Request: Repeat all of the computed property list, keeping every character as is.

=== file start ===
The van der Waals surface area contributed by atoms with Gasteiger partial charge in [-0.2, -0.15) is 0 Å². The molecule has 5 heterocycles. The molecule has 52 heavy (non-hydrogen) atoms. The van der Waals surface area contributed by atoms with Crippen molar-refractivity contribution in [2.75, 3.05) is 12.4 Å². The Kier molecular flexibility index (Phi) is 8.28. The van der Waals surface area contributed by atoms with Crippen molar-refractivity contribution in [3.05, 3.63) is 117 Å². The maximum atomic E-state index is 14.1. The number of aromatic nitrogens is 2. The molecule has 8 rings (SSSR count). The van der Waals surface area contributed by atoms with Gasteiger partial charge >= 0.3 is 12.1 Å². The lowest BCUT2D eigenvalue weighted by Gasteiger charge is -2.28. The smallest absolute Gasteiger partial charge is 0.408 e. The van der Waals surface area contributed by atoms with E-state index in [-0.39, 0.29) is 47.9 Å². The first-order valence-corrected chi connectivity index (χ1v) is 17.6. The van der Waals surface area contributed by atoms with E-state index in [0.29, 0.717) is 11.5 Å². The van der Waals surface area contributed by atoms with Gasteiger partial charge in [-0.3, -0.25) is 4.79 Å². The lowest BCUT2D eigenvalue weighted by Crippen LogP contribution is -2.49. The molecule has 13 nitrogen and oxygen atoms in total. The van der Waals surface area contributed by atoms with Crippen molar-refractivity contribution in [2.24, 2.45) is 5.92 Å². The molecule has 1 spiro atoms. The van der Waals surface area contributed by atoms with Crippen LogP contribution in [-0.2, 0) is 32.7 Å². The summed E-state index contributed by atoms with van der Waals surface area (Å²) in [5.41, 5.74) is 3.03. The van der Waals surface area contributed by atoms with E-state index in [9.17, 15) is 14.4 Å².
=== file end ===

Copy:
The van der Waals surface area contributed by atoms with Gasteiger partial charge in [-0.2, -0.15) is 0 Å². The molecule has 5 heterocycles. The molecule has 52 heavy (non-hydrogen) atoms. The van der Waals surface area contributed by atoms with Crippen molar-refractivity contribution in [2.75, 3.05) is 12.4 Å². The Kier molecular flexibility index (Phi) is 8.28. The van der Waals surface area contributed by atoms with Crippen molar-refractivity contribution in [3.05, 3.63) is 117 Å². The maximum atomic E-state index is 14.1. The number of aromatic nitrogens is 2. The molecule has 8 rings (SSSR count). The van der Waals surface area contributed by atoms with Gasteiger partial charge >= 0.3 is 12.1 Å². The lowest BCUT2D eigenvalue weighted by Gasteiger charge is -2.28. The smallest absolute Gasteiger partial charge is 0.408 e. The van der Waals surface area contributed by atoms with E-state index in [-0.39, 0.29) is 47.9 Å². The first-order valence-corrected chi connectivity index (χ1v) is 17.6. The van der Waals surface area contributed by atoms with E-state index in [0.29, 0.717) is 11.5 Å². The van der Waals surface area contributed by atoms with Gasteiger partial charge in [-0.3, -0.25) is 4.79 Å². The lowest BCUT2D eigenvalue weighted by Crippen LogP contribution is -2.49. The molecule has 13 nitrogen and oxygen atoms in total. The van der Waals surface area contributed by atoms with Crippen molar-refractivity contribution in [2.24, 2.45) is 5.92 Å². The molecule has 1 spiro atoms. The van der Waals surface area contributed by atoms with Crippen LogP contribution in [-0.2, 0) is 32.7 Å². The summed E-state index contributed by atoms with van der Waals surface area (Å²) in [5.41, 5.74) is 3.03. The van der Waals surface area contributed by atoms with E-state index in [9.17, 15) is 14.4 Å².